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A motorcycle is traveling up one side of a hill and down the other side. The crest of the hill is a circular arc with a radius of 45.0 m. Determine the maximum speed that the cycle can have while moving over the crest without losing contact with the road.

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$\mathrm{v}=21.0 \mathrm{m} / \mathrm{s}$

Physics 101 Mechanics

Chapter 5

Dynamics of Uniform Circular Motion

Newton's Laws of Motion

Applying Newton's Laws

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Lectures

03:28

Newton's Laws of Motion are three physical laws that, laid the foundation for classical mechanics. They describe the relationship between a body and the forces acting upon it, and its motion in response to those forces. These three laws have been expressed in several ways, over nearly three centuries, and can be summarised as follows: In his 1687 "Philosophiæ Naturalis Principia Mathematica" ("Mathematical Principles of Natural Philosophy"), Isaac Newton set out three laws of motion. The first law defines the force F, the second law defines the mass m, and the third law defines the acceleration a. The first law states that if the net force acting upon a body is zero, its velocity will not change; the second law states that the acceleration of a body is proportional to the net force acting upon it, and the third law states that for every action there is an equal and opposite reaction.

03:43

In physics, dynamics is the branch of physics concerned with the study of forces and their effect on matter, commonly in the context of motion. In everyday usage, "dynamics" usually refers to a set of laws that describe the motion of bodies under the action of a system of forces. The motion of a body is described by its position and its velocity as the time value varies. The science of dynamics can be subdivided into, Dynamics of a rigid body, which deals with the motion of a rigid body in the frame of reference where it is considered to be a rigid body. Dynamics of a continuum, which deals with the motion of a continuous system, in the frame of reference where the system is considered to be a continuum.

01:40

A motorcycle is traveling …

03:49

A car approaches the top o…

03:25

A bicycle is rolling down …

03:08

When crossing an intersect…

04:59

A motorcycle has to move w…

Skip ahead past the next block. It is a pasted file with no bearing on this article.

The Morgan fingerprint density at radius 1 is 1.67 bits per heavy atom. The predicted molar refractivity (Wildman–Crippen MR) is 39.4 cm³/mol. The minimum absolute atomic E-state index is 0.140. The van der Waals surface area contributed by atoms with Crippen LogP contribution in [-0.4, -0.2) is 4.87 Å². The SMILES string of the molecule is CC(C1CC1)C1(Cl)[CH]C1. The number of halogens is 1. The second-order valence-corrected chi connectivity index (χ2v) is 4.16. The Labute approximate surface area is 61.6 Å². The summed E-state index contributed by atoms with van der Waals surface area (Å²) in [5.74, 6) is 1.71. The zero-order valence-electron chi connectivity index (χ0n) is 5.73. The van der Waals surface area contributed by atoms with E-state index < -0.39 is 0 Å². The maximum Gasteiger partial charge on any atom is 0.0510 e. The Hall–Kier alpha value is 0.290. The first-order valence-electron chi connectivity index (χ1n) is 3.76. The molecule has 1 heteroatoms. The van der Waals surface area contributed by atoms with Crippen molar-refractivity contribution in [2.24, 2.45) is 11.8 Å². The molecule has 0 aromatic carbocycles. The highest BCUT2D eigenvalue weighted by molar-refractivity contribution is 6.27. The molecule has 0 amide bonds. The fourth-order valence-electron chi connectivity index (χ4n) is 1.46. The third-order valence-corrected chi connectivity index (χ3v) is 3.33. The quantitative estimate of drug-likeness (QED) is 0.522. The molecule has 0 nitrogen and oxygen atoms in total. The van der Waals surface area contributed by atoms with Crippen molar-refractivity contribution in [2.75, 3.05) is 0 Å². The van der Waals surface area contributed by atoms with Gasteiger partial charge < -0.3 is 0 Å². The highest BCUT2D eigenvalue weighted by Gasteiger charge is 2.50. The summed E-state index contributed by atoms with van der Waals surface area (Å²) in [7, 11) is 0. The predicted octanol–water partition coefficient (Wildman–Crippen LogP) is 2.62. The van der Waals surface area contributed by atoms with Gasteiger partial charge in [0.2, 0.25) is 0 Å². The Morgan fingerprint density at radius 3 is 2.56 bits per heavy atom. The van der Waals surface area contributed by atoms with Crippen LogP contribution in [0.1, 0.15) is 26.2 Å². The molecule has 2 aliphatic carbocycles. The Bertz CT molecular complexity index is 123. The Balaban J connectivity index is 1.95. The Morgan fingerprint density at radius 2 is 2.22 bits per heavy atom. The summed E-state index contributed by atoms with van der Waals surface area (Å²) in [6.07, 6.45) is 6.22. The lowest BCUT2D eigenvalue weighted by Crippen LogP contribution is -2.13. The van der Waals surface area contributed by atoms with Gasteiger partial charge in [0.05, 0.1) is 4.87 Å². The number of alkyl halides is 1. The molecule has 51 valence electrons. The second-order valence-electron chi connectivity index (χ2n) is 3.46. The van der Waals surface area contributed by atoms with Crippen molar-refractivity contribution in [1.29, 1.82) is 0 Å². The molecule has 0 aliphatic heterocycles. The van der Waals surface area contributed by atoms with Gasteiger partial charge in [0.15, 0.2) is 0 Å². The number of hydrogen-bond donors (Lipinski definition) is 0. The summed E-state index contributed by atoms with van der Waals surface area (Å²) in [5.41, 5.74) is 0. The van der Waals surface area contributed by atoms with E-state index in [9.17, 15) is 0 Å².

02:43

A motorcycle has a constan…

02:30

in this problem, we have to find that the max of the maximum velocity that a biker can go over a hill with a given radius. So as we can see from our free body diagram, when the writers of the exact top of the hill we have the gravitational force 20 downward and the normal fourth pointing upward opposing it, you know the normal force is what's important to this problem. You might remember reading in your textbook that the maximum velocity that we can ever cross surface that was in contact is when the normal force is equal 20 any less than that and we fly off. Which makes sense since the normal force is what is opposing gravity. If the number of poor sport starts pointing office in the opposite direction, being negative, then we start flying off whatever service went on. So if we try to find the very maximum velocity, we set the double force equal to zero, and that means that we only have one force in the problem. Now. MG, an MG is what's pointing towards the centre of our circular motion so it must be equal to M B squared over R R centripetal force. We want to sulfur for V in this problem. So we're gonna cancel out our EMS and we find that V is equal to the square root of g times are nog is just 9.8 meters per second, squared the acceleration of gravity and are because we're given in the problem is 45 meters. We do that out. We find that our maximum V is equal to 21.0 meters per second. And that's all we have to do to solve this problem. Just remember that they went everything normal forces zero. That's the maximum.

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